Moirai Capital sacked in Swindon

“Ambitious plans to build a ski slope, an arena and hotel on the North Star site have been given a last minute reprieve with the involvement of Seven Capital Investments. In December [2016], development firm Moirai Capital was served with notice that Swindon Borough Council intended to call time on the project after repeated delays and unfulfilled commitments.

Seven Capital Investments Ltd, which is also one of the UK’s leading private capital funders, has agreed in principle to acquire control of Moirai Capital Investments in order to take forward plans to transform North Star with more than £100m of investment.

Currently managing a development portfolio of more than £800 million, Seven Capital has been responsible for major property investments across the country and has identified the North Star development as an ideal opportunity for it to invest in the leisure market.

Seven Capital’s interest in the regeneration project comes after the Council served Moirai notice of its intention to terminate the development agreement covering the former Clares site, which had been earmarked for an indoor ski slope, water park, hotel and other leisure and sports-related retail.

Moirai was given until 12 January 2017 to fulfil the terms of the notice or see the development agreement terminated. But following the proposal by Seven Capital, the Council has today (11 Jan 2017) withdrawn the notice of termination.

The plans for the North Star development include a cinema, 5,000-seat entertainment arena, ski centre, range of leisure activities, restaurants and cafes, retail space and a hotel.

A period of due diligence will now be carried out by both the Council and Seven Capital which, if successful, will see the Council’s Cabinet consider whether to approve the proposal.

Seven Capital has indicated it would also work with Moirai on the Oasis site.

If Seven Capital’s proposals are supported by Cabinet, detailed planning proposals could be submitted later this year.”

Bay FM interview: Skinner (EDDC) v MacAllister (SES)

Louise MacAllister, Spokesperson, Save Exmouth Seafront gives her view on the contest. Owl will be happy to publish Councillor Skinner’s riposte if received:

  • SES’s core aim is for independent public consultation before any further work goes ahead on the seafront.
  • EDDC’s consultations have been inadequate.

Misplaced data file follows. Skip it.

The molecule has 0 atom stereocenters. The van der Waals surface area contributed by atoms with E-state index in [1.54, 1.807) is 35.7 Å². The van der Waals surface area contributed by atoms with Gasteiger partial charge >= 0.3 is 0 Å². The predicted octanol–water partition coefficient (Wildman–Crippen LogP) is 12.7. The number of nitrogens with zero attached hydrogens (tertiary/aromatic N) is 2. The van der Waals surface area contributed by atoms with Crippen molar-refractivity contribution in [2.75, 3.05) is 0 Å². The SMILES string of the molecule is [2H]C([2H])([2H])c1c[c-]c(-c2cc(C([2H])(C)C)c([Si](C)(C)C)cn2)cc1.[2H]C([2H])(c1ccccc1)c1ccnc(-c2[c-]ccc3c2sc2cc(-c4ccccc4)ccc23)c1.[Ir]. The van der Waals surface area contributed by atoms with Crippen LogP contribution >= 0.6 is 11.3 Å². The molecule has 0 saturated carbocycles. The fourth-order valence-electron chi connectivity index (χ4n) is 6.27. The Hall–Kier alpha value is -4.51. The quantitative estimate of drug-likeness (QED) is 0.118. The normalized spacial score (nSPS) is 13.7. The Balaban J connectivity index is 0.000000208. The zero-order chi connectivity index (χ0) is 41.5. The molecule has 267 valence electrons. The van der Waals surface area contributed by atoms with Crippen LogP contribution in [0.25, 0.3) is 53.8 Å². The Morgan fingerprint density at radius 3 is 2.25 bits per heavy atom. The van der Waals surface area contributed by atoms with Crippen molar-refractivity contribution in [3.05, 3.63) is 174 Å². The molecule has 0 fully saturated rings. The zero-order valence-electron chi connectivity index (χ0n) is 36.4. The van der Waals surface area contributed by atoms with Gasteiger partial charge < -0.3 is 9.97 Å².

• Cllr Megan Armstrong’s survey that SES supported showed that a majority do not want to see wholesale development on the seafront.
  • EDDC’s incompetence around the project has led to the seafront becoming derelict.
  • The spiralling costs of the project further demonstrate the incompetence of the Exmouth Regeneration Board.
  • That the Regeneration Board meet in secret only increases frustration and as such Ms MacAllister has been trying to arrange a Q&A session with Cllr Skinner, the chair of the Exmouth Regeneration Board.
  • Cllr Skinner gatecrashed a SES meeting, this is not public engagement.

Cllr Skinner, Chair, Exmouth Regeneration Board:

  • It is a three-phase development, it’s very exciting, we should be excited!
  • Phase three is ‘open for consultation’ we may even have a hotel?!
  • Existing tenants are blamed for delays.
  • Skinner thinks they have consulted extensively but – he doesn’t know the numbers.
  • This is a SERIOUS investment (thank god it’s not a joke investment!).
  • Correction – the ‘recent consultation’ with over 1000 participants that Howard Witts mentioned is in fact the seafront survey undertaken by independent Cllr Megan Armstrong, and which the regeneration board have resolutely ignored.
  • [Seems Skinner finds it amusing that the regeneration board meets in secret as he can be heard laughing while Howard is asking him about this].
  • The Premier Inn and Ocean are apparently architecturally superior and successful, ‘raising the bar in architecture’.

Other points:

  • Everything Skinner claims about his gatecrashing of an SES meeting is untrue, he was unwelcome and people made it clear he was unwelcome. Unfortunately the meeting was not chaired well and so he was enabled to carry on despite this. He was certainly not thanked or clapped as he claims in the interview.
  • The post-march SES meeting was not an open public meeting nor was it advertised as such, it was advertised as a meeting for SES supporters.